London Brick was acquired by Hanson PLC in 1984 the works was refitted shortly afterwards to produce multi stock bricks under the Butterley and Capel brand names. In 1998, Clockhouse Bricks were used by three major exhibitors in that year's Ideal Home Show and by 2000, Clock House was be Hanson’s main soft mud production site, making around 42 million bricks per year.
      The global financial crisis of 2008 hit the building materials industry hard, however: a sudden slump in housing prices meant that house-building ground almost to a halt and demand for bricks plummeted. In March 2009, Hanson announced a 'phased closure programme' which began later that month and led to the loss of 61 jobs. Hanson have since indicated that there is no intention to re-activate the brickworks or extract clay from the adjacent pits. Since closure, Clock House Brickworks has been in limbo, slowly being stripped of anything valuable while a lengthy audit determines the planning conditions surrounding re-use of the site. Plans for an incinerator ('energy from waste facility') on the site, bitterly opposed by local residents, were thrown out by a High Court Judgment in 2009 and the future of the site is now uncertain.'
      (The Derelict Miscellany :: Clock House Brickworks)
      The Explore
      As previously mentioned, they have erected a 6ft palisade fence all the way around the site. Getting past this was surprisingly easy, getting inside the building was not. We sneaked round the outside of the building look for ways in. We saw one potential one, but it seemed tricky. After ruling out every other option(not that we had many others) we decided to give it a go. It took a couple of goes but we managed it just about. 
      We were in!
      It's almost overwhelming to see the vast array of machinery, walkways and control panels. It's hard to know where to even start at photographing it. 
      Getting out proved to both easier but more painful. I managed to slip and ended up with a nice big bruise an inch below the nipple. It certainly got Brewtal worried.
      Exploring is dangerous kids. 

      Drone Shots





      Interior Shots








      The Drying oven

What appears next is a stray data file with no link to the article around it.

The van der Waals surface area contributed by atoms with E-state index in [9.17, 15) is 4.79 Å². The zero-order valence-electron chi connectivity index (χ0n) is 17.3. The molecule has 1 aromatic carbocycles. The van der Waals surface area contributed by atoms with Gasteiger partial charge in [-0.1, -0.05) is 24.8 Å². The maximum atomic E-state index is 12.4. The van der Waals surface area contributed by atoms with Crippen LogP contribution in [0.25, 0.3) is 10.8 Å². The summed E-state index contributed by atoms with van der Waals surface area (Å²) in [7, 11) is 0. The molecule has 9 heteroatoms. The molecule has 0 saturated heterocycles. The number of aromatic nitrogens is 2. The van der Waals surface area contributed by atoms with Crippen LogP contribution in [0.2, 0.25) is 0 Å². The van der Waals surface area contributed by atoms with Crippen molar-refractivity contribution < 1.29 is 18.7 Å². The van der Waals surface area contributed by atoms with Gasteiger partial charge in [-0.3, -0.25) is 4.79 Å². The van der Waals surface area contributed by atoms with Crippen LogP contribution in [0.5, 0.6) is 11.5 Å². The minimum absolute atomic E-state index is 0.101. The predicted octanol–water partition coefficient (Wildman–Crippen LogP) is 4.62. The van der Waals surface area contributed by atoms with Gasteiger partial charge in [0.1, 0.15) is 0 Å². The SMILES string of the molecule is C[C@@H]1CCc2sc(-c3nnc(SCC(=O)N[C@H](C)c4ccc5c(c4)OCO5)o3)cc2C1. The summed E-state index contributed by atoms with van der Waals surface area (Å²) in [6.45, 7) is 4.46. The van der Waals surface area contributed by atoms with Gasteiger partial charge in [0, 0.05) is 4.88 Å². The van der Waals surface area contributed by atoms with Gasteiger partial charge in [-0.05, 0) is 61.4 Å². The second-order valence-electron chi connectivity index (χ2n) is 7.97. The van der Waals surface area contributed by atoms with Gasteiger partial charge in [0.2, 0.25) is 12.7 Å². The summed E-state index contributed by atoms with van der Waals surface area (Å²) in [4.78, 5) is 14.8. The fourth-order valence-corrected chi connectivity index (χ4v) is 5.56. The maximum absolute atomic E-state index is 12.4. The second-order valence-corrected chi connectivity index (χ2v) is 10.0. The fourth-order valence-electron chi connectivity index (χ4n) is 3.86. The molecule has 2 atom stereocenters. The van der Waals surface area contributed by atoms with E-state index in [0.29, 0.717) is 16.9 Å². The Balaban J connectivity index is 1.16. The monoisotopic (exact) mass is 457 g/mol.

The Tool room. There used to be a big pillar drill in here, but that has disappeared.






      The press for the bricks. 


      The chair shot, of course. 


      The maintenance room has been trashed.




      Thanks for reading and happy Christmas!
    • By Gromr123
      Oxted Quarry is a site owned by Southern Gravel Ltd (SGL). Those who drive the southern part of the M25 often might have seen it as its quite visible about mile west of the Clacket Lane services. 
      The site has been operating from as early as the 1940s and finally came to a close in 2012 when locals complained about the HGV traffic.

      Pressure from the locals start in around 2007 when the traffic from the site increased due to increasing numbers of operations on the site. SGL in a what was deemed as somewhat of a panic response closed the site with the aim to convert the area into housing.
      In November 2014 the council refused the application to build housing and the site has been left derelict ever since. 
      Personally, the road going up to the quarry is tiny, winding and very steep and is totally unsuitable to deal with any level of increased residential traffic, let alone HGV traffic. I am hardly surprised at the local residents skepticism to the plans.  
      The Explore
      Me and a friend went to visit here late in the afternoon a couple hours before sunset. To be honest it was a bit of a rush job and I could have happily spent another hour or so there.
      First I sent the drone over for a bit of recon and it seemed empty, so in we went.
      It would be entirely possible to walk in the entrance as it wasn't gated, however to play it safe I found a more desecrate way in. Aside from a bit of barbed wire, no issues here. 
      For a site that has been abandoned for only a few years, its really not in a good state. There was some interesting things going on there as well as some rather odd finds.
      Unfortunately there was some lights and signs of some kind of activity on the lower portion of the quarry towards the entrance, so I didn't get to see as much of it as I wanted. A re-visit at some point might be in order. 

      Aerial Shots



      The Quarry





      Under the Lean-to there were boxes of helicopter rotors as well as what appeared to be gearboxes. 
      If anyone can enlighten me what they are doing here, I'd be curious to know.
      The building behind seemed pretty sealed up, no idea what was inside it.










      Thanks for reading!